Time Magazine published an article in late 2021 claiming that the truck driver shortage is a fallacy. As a decades-old trucking company, we beg to differ. While their statistics are on point, Time lacks perspective. To clear things up, here’s an insider view on one of the biggest issues plaguing America’s supply chain issues today.
The claim: The driver shortage doesn’t exist.
To start, TIME’s infamous article covered some indisputable basics: America’s supply chain is struggling, leading to frustrating delays over the holidays and ongoing product shortages. The crisis began months ago, and yet our favorite muffin at Starbucks and the new smartphone we saved up for remains stubbornly unavailable.
Many experts have cited a truck driver shortage– the largest we’ve seen in decades, as a strong contributing factor to the recurrent delays, but TIME says it doesn’t exist. To be specific, their article stated that:
- 640,455 people hold active Class A and Class B commercial licenses in California.
- Only 140,000 truck driving jobs are currently listed in the state.
- Only 1% fewer workers were employed in the trucking industry in 2021 than in October 2019, which remains 15% higher than a decade ago.
- California paid $11.7 million to truck driving schools to solve a driver shortage that apparently doesn’t exist.
We can’t argue with statistics. So where’s the discrepancy?
Here’s what TIME got right
The issue is complicated, and driver retention is a major problem. Many drivers get licenses, yet only a fraction of them remain in the industry long term. We love what we do, but we’re not going to sugarcoat it: Trucking can be a tough industry to thrive in, and the type of company drivers work for can make or break their long-term success.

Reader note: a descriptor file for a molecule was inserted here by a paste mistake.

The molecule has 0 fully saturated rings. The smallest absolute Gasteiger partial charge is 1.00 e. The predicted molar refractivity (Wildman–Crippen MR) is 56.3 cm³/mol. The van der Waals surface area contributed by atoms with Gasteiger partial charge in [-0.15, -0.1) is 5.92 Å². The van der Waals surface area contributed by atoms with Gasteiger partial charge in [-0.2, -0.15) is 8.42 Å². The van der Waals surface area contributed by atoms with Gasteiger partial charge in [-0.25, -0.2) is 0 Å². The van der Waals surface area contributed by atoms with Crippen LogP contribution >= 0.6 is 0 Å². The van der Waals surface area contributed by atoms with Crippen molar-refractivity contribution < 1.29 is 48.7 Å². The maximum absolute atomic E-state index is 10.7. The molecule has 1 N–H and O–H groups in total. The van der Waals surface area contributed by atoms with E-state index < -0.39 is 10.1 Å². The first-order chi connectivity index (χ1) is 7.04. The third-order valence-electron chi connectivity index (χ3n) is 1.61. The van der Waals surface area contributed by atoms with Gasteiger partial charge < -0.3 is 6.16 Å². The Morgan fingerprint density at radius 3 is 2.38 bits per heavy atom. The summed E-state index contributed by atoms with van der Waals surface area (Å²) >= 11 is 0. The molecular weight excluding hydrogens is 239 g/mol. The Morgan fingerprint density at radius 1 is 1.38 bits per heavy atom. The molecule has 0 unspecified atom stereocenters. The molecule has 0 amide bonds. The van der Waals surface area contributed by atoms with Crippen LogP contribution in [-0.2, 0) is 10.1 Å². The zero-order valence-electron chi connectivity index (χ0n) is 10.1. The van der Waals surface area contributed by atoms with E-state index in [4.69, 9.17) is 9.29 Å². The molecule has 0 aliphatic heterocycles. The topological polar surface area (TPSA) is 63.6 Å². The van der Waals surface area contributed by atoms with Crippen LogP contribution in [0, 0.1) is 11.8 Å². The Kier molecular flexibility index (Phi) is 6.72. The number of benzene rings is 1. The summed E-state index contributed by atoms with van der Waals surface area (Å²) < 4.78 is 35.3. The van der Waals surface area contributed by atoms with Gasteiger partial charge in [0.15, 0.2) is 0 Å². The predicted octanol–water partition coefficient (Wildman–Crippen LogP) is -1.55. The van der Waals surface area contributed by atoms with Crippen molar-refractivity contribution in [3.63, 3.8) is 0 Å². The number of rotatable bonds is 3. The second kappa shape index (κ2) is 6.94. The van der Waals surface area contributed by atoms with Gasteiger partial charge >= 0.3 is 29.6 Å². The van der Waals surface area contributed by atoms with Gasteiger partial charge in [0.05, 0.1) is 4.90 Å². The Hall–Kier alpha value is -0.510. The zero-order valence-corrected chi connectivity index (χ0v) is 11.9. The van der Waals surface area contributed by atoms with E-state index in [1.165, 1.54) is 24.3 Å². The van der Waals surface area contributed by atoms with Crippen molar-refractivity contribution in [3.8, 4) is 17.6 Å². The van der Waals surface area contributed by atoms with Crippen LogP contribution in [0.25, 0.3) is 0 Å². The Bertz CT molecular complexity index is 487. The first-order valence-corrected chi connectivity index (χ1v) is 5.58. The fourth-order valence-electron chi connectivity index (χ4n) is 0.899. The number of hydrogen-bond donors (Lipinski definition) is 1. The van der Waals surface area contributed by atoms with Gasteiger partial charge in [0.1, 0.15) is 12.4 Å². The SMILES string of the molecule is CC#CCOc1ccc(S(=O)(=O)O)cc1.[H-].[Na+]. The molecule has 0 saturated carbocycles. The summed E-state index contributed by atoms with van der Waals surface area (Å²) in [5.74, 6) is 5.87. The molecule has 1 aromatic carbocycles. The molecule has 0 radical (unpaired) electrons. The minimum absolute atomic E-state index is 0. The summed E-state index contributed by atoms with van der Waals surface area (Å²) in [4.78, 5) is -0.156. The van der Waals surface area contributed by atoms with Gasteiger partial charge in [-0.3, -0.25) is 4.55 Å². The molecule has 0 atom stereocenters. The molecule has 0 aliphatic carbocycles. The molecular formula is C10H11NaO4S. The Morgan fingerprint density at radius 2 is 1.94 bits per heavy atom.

In the 1980s, the industry was deregulated, making it possible for companies to pay drivers like gig workers. Some drivers aren’t paid for the time they spend waiting at pickups and drop-offs, which can take hours. Some drivers have complained of unsafe, highly competitive working conditions, and many drivers leave the scene for more promising prospects. According to TIME, 9 out of 10 drivers at the largest trucking companies quit within a year.
Poorly run companies are part of the driver shortage problem, but it’s not the whole story.
When enough companies subject their workers to harsh conditions and low pay, it gives the entire logistics industry a bad name. TIME, however, missed two major points.
Firstly, running a successful trucking company with integrity isn’t impossible, but it’s not easy. And it’s only getting harder. With consumers now accustomed to virtually instant Amazon deliveries, the system has been inundated with volume it wasn’t built to handle. At the same time, people are reluctant to pay more for shipping. Remaining profitable is tough, and some companies resort to desperate measures. Ultimately, this worsens matters for drivers, trucking companies, and consumers, alike.
Secondly, good trucking companies are out there. BYX offers competitive wages, a full benefits package, Monday-Friday day shifts, and comfortable, well-maintained trucks, plus support staff to take the headache out of scheduling and troubleshooting. We make a point of treating our drivers like we care about them because, well, we do!
Our company began with a single truck which we operated ourselves. We know the challenges of the job firsthand, and we strive to make driving for BYX more enjoyable than ever. Unfortunately, we’re still struggling to fill our open positions.
The reality: Driver shortage or not, finding qualified drivers is nearly impossible right now.
BYX has had driver positions listed for months, yet applications have trickled in like molasses. The root cause of the issue is complex, but the result is frustrating for all the great trucking companies out there.
Despite the frustration, we remain hopeful that we’ll find the right drivers to join our team when the time is right. If that sounds like you, please contact us to learn more about the positions available.